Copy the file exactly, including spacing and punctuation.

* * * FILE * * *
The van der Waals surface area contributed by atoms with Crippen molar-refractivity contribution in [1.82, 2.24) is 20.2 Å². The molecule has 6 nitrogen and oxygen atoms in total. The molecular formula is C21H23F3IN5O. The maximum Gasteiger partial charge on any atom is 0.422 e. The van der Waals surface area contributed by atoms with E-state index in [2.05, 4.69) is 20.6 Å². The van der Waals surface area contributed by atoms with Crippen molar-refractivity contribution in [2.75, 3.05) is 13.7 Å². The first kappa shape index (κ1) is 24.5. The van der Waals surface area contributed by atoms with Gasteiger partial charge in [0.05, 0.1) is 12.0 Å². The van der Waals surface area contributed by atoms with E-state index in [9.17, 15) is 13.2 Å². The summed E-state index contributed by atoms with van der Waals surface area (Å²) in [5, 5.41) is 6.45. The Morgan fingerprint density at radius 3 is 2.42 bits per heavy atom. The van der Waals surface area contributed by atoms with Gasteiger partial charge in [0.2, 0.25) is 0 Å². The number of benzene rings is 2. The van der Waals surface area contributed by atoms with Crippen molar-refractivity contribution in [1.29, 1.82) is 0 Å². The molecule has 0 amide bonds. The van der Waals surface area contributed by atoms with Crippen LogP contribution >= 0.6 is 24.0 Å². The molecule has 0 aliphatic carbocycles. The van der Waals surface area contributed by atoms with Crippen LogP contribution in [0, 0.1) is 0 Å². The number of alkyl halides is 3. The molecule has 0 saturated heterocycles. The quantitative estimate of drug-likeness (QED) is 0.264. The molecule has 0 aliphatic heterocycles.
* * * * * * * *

The van der Waals surface area contributed by atoms with Crippen molar-refractivity contribution in [1.82, 2.24) is 20.2 Å². The molecule has 6 nitrogen and oxygen atoms in total. The molecular formula is C21H23F3IN5O. The maximum Gasteiger partial charge on any atom is 0.422 e. The van der Waals surface area contributed by atoms with E-state index in [2.05, 4.69) is 20.6 Å². The van der Waals surface area contributed by atoms with Crippen molar-refractivity contribution in [2.75, 3.05) is 13.7 Å². The first kappa shape index (κ1) is 24.5. The van der Waals surface area contributed by atoms with Gasteiger partial charge in [0.05, 0.1) is 12.0 Å². The van der Waals surface area contributed by atoms with E-state index in [9.17, 15) is 13.2 Å². The summed E-state index contributed by atoms with van der Waals surface area (Å²) in [5, 5.41) is 6.45. The Morgan fingerprint density at radius 3 is 2.42 bits per heavy atom. The van der Waals surface area contributed by atoms with Gasteiger partial charge in [0.2, 0.25) is 0 Å². The number of benzene rings is 2. The van der Waals surface area contributed by atoms with Crippen molar-refractivity contribution in [1.29, 1.82) is 0 Å². The molecule has 0 amide bonds. The van der Waals surface area contributed by atoms with Crippen LogP contribution >= 0.6 is 24.0 Å². The molecule has 0 aliphatic carbocycles. The van der Waals surface area contributed by atoms with Crippen LogP contribution in [0, 0.1) is 0 Å². The number of alkyl halides is 3. The molecule has 0 saturated heterocycles. The quantitative estimate of drug-likeness (QED) is 0.264. The molecule has 0 aliphatic heterocycles.